Finally, after completing all the regular readings for the curve sheet, a little further experimenting was done. Ten anodes were used in a test. Gas was admitted by the ten anodes, by four anodes only, and by six anodes only. The reduction in polarization was as good when admitting gas by four anodes or by six anodes as when admitting gas by all ten anodes. The only difference noticed was that the gas was required to flow through the anodes admitting gas somewhat faster than before— probably the volume of gas entering was no more.

In Test No. 3, when using different kinds of anodes, beneficial reduction of polarization was only secured when carbon anodes were used, indicating that the nature of the anode is important. When using the carbon anode, equally good results were secured with all forms of the carbon tube (National Carbon Co. tube). It mattered not whether they were perforated by drill holes or saw cuts, for admitting and distributing the gas to the electrolyte, or whether it entered by every anode. All that was necessary was that the anode should be a carbon tube, with sufficient sulphur dioxide gas admitted to the electrolyte in some way. It appears that the quantity of sulphur dioxide gas required is that necessary to keep the electrolyte saturated with the gas.


Referring to the Tossizza patent, which states: “I have thought to use insoluble anodes kept in contact with sulphurous acid and to utilize the known depolarization properties of the said sulphurous acid;” “These anodes can be made of carbon.” From the above quotations, together with the results obtained in this test, I infer that Tossizza experimented only with carbon anodes. (See Figs. 8, 9, 10, and 14.)

Test No. 4.—The operation of this test differed from Test No. 2 only in that carbon tube anodes were used in place of the lead anodes, and sulphur dioxide gas was introduced into the electrolyte. Were depolarization perfect in operation, then for each equivalent of copper deposited, two equivalents of H2SO4 would appear instead of one when sulphur dioxide gas is not used. In this test, the initial charges of electrolyte to the different steps had the degree of acidity which had been determined suitable for Tests Nos. 1 and 2 where SO2 gas was not employed. Consequently, when using sulphur dioxide gas as depolarizer, the electrolytes became more acid in proportion to the anode efficiency as the electrolysis progressed. The tabulation of Test No. 4 shows a decided increase in acidity. (See Table I.) When the anode efficiency is known and when the initial electrolyte charged to the cells is made correspondingly more acid, then the electrolyte should remain constant in acid contents. Anode efficiency is discussed fully in Test No. 3. It was there estimated by percentage reduction in polarization rather than by increased acidity, as with a fine electrical instrument this method was thought to be more accurate than analytical methods. By the electrical method, results were recorded instantaneously, while the determination of the sulphuric acid by chemical analysis would require days to secure a series of results.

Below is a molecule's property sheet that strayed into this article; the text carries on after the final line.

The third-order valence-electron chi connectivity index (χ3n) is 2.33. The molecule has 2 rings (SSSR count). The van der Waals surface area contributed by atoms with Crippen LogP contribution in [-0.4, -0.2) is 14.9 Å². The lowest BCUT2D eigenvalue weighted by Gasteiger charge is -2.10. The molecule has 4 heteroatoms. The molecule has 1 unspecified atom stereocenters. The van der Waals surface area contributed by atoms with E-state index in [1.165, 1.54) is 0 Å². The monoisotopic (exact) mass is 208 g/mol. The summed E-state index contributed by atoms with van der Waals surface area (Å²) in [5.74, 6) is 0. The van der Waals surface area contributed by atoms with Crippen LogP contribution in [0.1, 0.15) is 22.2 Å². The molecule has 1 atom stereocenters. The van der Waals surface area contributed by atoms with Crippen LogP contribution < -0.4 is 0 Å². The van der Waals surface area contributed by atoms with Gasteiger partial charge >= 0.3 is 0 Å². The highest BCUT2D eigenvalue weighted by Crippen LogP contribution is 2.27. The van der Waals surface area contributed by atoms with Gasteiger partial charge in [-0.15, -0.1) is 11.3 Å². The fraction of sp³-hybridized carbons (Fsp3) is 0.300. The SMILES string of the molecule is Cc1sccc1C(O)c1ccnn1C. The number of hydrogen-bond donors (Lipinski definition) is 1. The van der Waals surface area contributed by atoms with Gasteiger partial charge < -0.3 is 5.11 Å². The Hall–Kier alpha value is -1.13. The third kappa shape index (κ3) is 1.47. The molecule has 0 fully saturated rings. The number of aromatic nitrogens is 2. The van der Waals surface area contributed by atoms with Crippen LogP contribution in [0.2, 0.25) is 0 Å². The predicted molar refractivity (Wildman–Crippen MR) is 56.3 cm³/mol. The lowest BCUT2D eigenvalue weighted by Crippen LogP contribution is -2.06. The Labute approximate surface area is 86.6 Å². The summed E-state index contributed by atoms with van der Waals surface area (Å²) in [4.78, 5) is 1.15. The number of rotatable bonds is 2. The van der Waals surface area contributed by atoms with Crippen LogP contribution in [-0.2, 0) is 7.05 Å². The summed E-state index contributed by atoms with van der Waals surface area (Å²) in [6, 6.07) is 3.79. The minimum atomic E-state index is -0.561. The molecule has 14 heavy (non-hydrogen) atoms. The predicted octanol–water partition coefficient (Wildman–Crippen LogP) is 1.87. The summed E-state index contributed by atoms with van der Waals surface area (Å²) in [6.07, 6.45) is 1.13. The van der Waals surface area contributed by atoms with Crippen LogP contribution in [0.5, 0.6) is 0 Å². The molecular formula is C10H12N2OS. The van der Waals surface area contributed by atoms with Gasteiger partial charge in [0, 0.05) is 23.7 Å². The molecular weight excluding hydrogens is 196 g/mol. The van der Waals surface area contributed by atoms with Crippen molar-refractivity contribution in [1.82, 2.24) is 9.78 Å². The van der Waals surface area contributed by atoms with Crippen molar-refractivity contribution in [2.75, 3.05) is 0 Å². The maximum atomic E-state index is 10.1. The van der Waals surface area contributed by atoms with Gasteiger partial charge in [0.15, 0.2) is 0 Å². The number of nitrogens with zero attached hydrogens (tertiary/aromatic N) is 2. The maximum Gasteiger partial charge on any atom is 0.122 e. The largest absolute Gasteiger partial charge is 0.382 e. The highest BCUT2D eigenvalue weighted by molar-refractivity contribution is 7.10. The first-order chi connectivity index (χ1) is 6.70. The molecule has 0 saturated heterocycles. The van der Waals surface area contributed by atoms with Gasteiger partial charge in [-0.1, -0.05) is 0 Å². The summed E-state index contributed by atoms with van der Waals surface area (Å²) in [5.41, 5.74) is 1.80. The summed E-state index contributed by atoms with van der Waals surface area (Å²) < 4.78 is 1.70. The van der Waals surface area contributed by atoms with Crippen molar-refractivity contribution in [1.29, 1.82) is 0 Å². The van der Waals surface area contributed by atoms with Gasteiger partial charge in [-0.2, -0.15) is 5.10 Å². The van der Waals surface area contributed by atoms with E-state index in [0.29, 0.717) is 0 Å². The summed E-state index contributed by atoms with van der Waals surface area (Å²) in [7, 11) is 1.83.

Referring to the tabulation of Test No. 4, where the average results of readings taken half-hourly are recorded, quite a saving in power in Nos. 1 and 2 Steps of Test No. 4 over Test No. 2 will be seen.

Finishing Step.—The curve sheet of the Finishing Step (Fig. 15) represents the performance of this step of the process in Tests Nos. 2 and 4.

The 5,210 cc. of electrolyte, containing 0.743 per cent, copper and 15.4 per cent. H2SO4, with current of 1.648 amperes passing, required theoretically, 19.85 hr. to completely deposit the total copper contents. In these tests, when carried to the 19.85-hr. point, the results were:


While the extraction is high and current efficiency good in both tests, it would not be desirable to carry the electrolysis to this point (19.85-hr.


point) in Test No. 2, because the last of the copper comes down spongy and falls to the bottom of the cell. In Test No. 4, the electrolysis may be carried to the 19.85-hr. point and a good cathode produced on account of the presence of SO2 in the electrolyte. But even in Test No. 4, this point is the limit of feasible electrolysis. At the 20-hr. point, great blotches of sulphide of copper formed on the cathode. Test No. 2 may be carried to the 18th hour and produce a good, firm deposit of copper. In Test No. 2, when carried to the 18-hr. point, the results were:


Note that there is a decided saving in power by the use of sulphur dioxide gas with the carbon anodes, in the Finishing Step of Test No. 4. In Test No. 4, there is no rise of polarization as the copper contents becomes depleted, while the total voltage becomes 2.2 volts in Test No. 2.

The middle row of Fig. 13 consists of six cathodes. Counting from left to right, the first group of three (Nos. 1, 2, 3) was used in Tests Nos. 1 and 2; the second group of three (Nos. 4, 5, 6) was used in Test No. 4. Immediately below Cathode No. 2, is one of the lead anodes used in Tests Nos. 1 and 2; immediately below Cathode No. 5, is one of the carbon anodes used in Test No. 4. Cathodes Nos. 1 and 4 are from No. 1 Step of their respective tests; Cathodes Nos. 2 and 5 are from No. 2 Step of their respective tests; and Cathodes Nos. 3 and 6 are from the Finishing Step of their respective tests.

The performance in Test No. 4, in pounds of copper deposited per kilowatt-hour—between 1.82 and 3.7 lb.—is not equal to that in Test No. 3. Owing to the construction, electrodes light in weight, and resting on bus-bars, the contact resistance was abnormally high. Special precaution was taken in Test No. 3 largely to eliminate the contact resistance. Even in Test No. 3, the ohmic resistance is to that of practice as 0.108 is to 0.062. Consequently it is believed that even the showing of Test No. 3 can be bettered in practice, and with this plant on repetition.